Also, OP, you want to grab a pair of gloves. Some people like gritty, greasy cut up hands and think it's girlie to wear gloves. Fuck that noise, I say. Worth every penny, they will save you pain and cuts, and the time you'll save washing your hands/fingernails alone is worth 10 pairs of $15 mechanics gloves from autozone, or wherever. Plus, your lady will appreciate it.

    For your car, you'll want a decent 1/4" and 3/8" drive metric socket set (deep sockets too if you can afford them, you'll want 10, 12, and 14mm deep sockets if you don't want to buy a whole set). Get a universal joint and extensions for the 3/8", and some extensions for the 1/4". You'll want 8, 10, 12, 14, 16, 17, 18, 19, and 21mm combination wrenches. A good #1 and #2 philips screwdriver. You should be able to take apart 99% of your vehicle with these tools. (unless nissan started using torx screws for their vehicles in the last few years, in which case a set shouldn't be too expensive) My 240sx comes apart with 10/12/14/17mm sockets/wrenches and a #2 philips screwdriver. Pretty much the whole thing.

    I'm going to recommend craftsman tools, for their quality (good) and for their return policy (excellent). Which is that if you come in with a broken craftsman hand tool, they give a new one, no questions, no forms, no receipts, no bullshit. (anecdote warning) You won't break tools often but when you do it's nice to go in, put 2 halves of a socket down on the counter and ask for a new one, and then get it. (realistically it'll be ratchets most of the time) I've done this with other "Lifetime guarantee" tool brands and they always want a receipt for a wrench I bought in 1999 or some other silly bullshit, and it's totally not worth the trouble. If you find another place with a similar policy, go there. But I think I've broken 6 or 7 craftsman hand tools in 10 years or so, and that's including two more or less complete vehicle teardowns and rebuilds, 2 engine replacements, many clutch/brake jobs and many other random jobs. Each one was replaced the next day with no drama. Good tools are worth the money. Take care of them and they'll take care of you.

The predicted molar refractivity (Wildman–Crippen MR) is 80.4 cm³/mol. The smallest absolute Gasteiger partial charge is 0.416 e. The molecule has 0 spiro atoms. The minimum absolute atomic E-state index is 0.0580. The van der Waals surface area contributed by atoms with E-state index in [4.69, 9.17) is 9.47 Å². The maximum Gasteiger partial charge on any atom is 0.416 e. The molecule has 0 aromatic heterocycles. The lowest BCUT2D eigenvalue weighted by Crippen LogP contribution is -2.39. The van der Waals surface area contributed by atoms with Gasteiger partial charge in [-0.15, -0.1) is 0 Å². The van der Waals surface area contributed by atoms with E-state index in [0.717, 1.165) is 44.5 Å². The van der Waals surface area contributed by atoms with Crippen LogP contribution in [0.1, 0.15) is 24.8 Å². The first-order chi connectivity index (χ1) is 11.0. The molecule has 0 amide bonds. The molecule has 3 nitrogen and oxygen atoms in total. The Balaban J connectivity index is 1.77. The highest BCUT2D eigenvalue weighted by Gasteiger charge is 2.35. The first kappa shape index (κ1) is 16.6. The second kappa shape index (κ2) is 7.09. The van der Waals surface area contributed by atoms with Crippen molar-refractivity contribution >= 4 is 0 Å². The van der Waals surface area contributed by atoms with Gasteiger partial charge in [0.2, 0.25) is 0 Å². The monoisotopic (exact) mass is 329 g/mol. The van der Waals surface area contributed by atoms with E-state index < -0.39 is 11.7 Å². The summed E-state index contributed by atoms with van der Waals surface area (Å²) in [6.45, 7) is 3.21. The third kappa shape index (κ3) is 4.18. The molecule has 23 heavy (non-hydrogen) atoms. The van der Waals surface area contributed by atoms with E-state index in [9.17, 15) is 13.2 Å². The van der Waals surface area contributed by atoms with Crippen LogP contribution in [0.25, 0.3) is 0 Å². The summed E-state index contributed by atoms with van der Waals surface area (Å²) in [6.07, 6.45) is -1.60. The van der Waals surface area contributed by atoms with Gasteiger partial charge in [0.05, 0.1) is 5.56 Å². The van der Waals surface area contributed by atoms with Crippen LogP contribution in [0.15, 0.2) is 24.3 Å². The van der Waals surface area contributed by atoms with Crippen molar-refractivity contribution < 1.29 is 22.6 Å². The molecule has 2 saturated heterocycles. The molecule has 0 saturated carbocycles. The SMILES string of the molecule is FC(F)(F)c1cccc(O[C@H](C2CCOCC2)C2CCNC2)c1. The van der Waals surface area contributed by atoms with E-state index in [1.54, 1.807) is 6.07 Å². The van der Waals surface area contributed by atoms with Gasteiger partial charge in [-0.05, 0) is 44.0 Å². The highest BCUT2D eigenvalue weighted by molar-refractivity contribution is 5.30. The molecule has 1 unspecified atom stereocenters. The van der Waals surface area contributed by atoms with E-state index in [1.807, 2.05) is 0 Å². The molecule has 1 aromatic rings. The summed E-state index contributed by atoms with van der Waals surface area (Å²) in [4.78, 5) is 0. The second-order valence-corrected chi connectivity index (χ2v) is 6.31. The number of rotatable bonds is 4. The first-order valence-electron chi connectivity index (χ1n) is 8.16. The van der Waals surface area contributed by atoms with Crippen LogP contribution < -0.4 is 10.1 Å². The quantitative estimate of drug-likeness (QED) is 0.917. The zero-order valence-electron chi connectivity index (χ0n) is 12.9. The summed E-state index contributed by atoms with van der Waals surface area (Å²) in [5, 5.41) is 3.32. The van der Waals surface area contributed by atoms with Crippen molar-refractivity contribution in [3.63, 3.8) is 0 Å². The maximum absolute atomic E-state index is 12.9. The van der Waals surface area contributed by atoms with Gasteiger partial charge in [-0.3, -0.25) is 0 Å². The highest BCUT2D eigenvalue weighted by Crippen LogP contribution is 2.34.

I'm done preaching. go get dirty.

  • TefTef Registered User regular
    edited August 2010
    on top of the above advice about buying a Hayne's or Chilton's manual, I'd suggest that you go and find one of your mates/family members who's mechanically minded and ask them how to do things like change your oil, replace all your filters, replace brake discs, flush your radiator etc.

    Honestly, I'd probably avoid going out and buying a lot of tradesman-quality tools until you have a basic understanding of what it is you should be doing to your car and what kind of things you will be prepared to do.